Can a prison sentence be too long? What is a disproportionate sentence in Texas?
Prison sucks, and any prison sentence can feel like cruel and unusual punishment in Texas. Can a sentence be too long to be constitutional? Theoretically yes, the Constitution places limits on how long someone can be sentenced, but in practice, it’s an argument that our appellate courts routinely reject.
How can a prison sentence be unconstitutional?
The 8th amendment forbids cruel and unusual punishment. Over the years the Supreme Court has indicated that a sentence could be so long that it is disproportionate to the crime committed, and therefore unconstitutional. However, our Texas Court of Criminal Appeals (kind of a Supreme Court for criminal cases in Texas) is run by former prosecutors who don’t mind how long people rot in prison.
Our Court of Criminal Appeals will uphold nearly any sentence no matter how long it is, all that’s required is that the sentence is within the range of punishment. That is, if the law allows for a sentence 99 years then there is probably no case in which our Court of Criminal Appeals will give a shit if you get 99 years, no matter how trivial the actual offense was, or how unjust that sentence is.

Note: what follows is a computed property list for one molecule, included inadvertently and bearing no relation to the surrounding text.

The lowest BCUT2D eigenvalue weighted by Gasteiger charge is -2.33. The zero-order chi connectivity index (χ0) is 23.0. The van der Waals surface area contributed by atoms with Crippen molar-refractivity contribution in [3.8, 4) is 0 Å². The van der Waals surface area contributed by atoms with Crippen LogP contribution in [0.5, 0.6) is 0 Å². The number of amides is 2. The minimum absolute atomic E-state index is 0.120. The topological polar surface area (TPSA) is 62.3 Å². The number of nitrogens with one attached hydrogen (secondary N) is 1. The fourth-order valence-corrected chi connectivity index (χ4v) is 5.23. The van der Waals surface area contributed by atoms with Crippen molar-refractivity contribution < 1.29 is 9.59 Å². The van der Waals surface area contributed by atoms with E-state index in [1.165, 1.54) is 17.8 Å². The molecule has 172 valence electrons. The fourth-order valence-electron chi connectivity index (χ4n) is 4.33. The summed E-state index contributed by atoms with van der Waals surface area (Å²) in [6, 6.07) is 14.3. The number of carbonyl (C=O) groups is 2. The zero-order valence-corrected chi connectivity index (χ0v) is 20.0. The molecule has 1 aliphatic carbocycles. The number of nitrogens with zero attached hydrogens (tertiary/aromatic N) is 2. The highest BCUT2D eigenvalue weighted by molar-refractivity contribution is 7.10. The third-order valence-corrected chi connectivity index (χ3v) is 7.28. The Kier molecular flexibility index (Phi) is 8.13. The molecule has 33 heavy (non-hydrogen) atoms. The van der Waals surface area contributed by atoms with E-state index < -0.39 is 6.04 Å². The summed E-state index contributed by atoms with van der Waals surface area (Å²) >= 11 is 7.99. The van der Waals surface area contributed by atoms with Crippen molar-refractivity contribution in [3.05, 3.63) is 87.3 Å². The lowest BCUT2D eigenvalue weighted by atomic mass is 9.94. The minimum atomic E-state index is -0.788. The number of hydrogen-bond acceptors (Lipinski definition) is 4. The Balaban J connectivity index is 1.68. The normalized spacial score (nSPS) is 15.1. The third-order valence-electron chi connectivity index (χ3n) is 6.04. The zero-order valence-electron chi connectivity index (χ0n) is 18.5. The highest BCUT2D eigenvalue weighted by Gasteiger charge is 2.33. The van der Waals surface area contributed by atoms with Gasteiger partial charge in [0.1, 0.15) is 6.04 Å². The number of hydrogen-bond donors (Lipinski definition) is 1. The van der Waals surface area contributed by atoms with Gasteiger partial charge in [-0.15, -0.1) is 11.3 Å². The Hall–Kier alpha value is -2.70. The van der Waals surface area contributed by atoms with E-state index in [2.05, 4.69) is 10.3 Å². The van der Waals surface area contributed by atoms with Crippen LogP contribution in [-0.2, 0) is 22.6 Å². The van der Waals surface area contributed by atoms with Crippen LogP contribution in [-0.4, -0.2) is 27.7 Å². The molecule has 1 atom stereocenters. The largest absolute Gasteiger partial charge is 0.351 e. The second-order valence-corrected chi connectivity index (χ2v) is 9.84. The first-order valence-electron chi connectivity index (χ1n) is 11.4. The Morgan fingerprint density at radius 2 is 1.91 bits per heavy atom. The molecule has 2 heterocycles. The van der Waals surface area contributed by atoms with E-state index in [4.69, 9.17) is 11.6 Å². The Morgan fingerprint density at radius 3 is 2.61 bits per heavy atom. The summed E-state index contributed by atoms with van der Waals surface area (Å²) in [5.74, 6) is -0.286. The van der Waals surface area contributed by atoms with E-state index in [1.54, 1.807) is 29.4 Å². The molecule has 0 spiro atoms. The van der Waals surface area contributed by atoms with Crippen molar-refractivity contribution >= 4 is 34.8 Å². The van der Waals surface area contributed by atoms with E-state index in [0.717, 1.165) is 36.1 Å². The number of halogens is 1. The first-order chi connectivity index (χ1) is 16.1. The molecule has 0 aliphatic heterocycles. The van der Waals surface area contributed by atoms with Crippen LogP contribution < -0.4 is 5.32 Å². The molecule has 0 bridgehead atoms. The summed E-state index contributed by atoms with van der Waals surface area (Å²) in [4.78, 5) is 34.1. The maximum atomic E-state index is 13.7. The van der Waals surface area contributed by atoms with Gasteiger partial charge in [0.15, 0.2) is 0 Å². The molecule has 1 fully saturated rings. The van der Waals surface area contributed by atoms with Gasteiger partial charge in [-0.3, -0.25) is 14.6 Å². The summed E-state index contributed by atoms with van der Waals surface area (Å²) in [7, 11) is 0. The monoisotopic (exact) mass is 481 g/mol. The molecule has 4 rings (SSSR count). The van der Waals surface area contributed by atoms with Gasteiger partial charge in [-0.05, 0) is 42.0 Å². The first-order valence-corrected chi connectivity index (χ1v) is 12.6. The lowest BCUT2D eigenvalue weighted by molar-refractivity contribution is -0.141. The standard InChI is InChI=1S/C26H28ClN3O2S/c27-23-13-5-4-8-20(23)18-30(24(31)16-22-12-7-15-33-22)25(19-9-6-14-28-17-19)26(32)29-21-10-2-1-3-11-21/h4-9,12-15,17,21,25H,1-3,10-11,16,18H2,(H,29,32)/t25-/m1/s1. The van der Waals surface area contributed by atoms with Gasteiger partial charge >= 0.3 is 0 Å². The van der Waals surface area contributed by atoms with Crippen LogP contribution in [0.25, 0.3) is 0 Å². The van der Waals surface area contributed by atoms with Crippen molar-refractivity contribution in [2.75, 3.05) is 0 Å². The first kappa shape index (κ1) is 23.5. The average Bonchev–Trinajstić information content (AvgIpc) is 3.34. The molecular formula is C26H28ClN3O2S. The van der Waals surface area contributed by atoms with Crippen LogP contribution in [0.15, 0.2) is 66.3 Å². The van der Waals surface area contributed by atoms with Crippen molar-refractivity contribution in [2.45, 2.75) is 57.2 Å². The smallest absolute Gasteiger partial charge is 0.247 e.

What’s the law on sentencing and proportionality?
Here’s some quotes from a recent Dallas Court of Appeals case- Abraham vs. State, No. 05-18-00821-CR
The concept of proportionality is embodied in the United States Constitution’s ban on cruel
and unusual punishment and requires that punishment be graduated and proportioned to the
offense. U.S. CONST. amend VIII. But, this is a narrow principle that does not require strict
proportionality between the crime and the sentence. State v. Simpson, 488 S.W.3d 318, 322 (Tex.Crim. App. 2016) (citing Harmelin v. Michigan, 501 U.S. 957, 1001 (1991) (Kennedy, J.,
concurring)). Rather, it forbids only extreme sentences that are “grossly disproportionate” to the crime. Id.
The Texas Court of Criminal Appeals has traditionally held that punishment assessed within the statutory limits is not excessive, cruel, or unusual. See Ex parte Chavez, 213 S.W.3d 320, 323–24 (Tex. Crim. App. 2006).
To determine whether a sentence for a term of years is grossly disproportionate for a
particular defendant’s crime, a court must judge the severity of the sentence in light of the harm caused or threatened to the victim, the culpability of the offender, and the offender’s prior adjudicated and unadjudicated offenses. Simpson, 488 S.W.3d at 323 (citing Graham v. Florida, 560 U.S. 48, 60 (2010)).